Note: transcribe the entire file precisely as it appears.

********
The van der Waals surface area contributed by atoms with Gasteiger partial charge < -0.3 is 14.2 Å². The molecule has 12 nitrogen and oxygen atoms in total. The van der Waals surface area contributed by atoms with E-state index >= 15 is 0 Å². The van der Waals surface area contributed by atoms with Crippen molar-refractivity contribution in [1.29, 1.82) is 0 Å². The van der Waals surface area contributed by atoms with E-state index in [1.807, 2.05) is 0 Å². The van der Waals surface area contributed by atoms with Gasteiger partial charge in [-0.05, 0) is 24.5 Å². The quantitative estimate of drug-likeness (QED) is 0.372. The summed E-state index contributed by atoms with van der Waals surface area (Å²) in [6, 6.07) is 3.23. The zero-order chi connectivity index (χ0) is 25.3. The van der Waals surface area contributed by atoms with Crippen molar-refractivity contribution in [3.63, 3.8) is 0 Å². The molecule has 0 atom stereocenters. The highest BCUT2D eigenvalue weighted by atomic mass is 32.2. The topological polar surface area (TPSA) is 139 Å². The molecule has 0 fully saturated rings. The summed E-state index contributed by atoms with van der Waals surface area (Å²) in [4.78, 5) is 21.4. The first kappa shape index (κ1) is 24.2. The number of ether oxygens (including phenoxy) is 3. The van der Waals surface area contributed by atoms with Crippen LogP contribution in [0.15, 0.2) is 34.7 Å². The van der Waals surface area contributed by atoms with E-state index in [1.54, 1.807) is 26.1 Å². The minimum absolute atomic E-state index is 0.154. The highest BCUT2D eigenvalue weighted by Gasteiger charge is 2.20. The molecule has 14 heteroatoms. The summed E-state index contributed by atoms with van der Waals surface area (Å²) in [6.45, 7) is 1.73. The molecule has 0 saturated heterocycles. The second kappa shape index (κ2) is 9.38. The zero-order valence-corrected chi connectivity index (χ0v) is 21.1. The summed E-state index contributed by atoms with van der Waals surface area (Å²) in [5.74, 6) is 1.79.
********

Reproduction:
The van der Waals surface area contributed by atoms with Gasteiger partial charge < -0.3 is 14.2 Å². The molecule has 12 nitrogen and oxygen atoms in total. The van der Waals surface area contributed by atoms with E-state index >= 15 is 0 Å². The van der Waals surface area contributed by atoms with Crippen molar-refractivity contribution in [1.29, 1.82) is 0 Å². The van der Waals surface area contributed by atoms with E-state index in [1.807, 2.05) is 0 Å². The van der Waals surface area contributed by atoms with Gasteiger partial charge in [-0.05, 0) is 24.5 Å². The quantitative estimate of drug-likeness (QED) is 0.372. The summed E-state index contributed by atoms with van der Waals surface area (Å²) in [6, 6.07) is 3.23. The zero-order chi connectivity index (χ0) is 25.3. The van der Waals surface area contributed by atoms with Crippen molar-refractivity contribution in [3.63, 3.8) is 0 Å². The molecule has 0 atom stereocenters. The highest BCUT2D eigenvalue weighted by atomic mass is 32.2. The topological polar surface area (TPSA) is 139 Å². The molecule has 0 fully saturated rings. The summed E-state index contributed by atoms with van der Waals surface area (Å²) in [4.78, 5) is 21.4. The first kappa shape index (κ1) is 24.2. The number of ether oxygens (including phenoxy) is 3. The van der Waals surface area contributed by atoms with Crippen LogP contribution in [0.15, 0.2) is 34.7 Å². The van der Waals surface area contributed by atoms with E-state index in [1.54, 1.807) is 26.1 Å². The minimum absolute atomic E-state index is 0.154. The highest BCUT2D eigenvalue weighted by Gasteiger charge is 2.20. The molecule has 14 heteroatoms. The summed E-state index contributed by atoms with van der Waals surface area (Å²) in [6.45, 7) is 1.73. The molecule has 0 saturated heterocycles. The second kappa shape index (κ2) is 9.38. The zero-order valence-corrected chi connectivity index (χ0v) is 21.1. The summed E-state index contributed by atoms with van der Waals surface area (Å²) in [5.74, 6) is 1.79.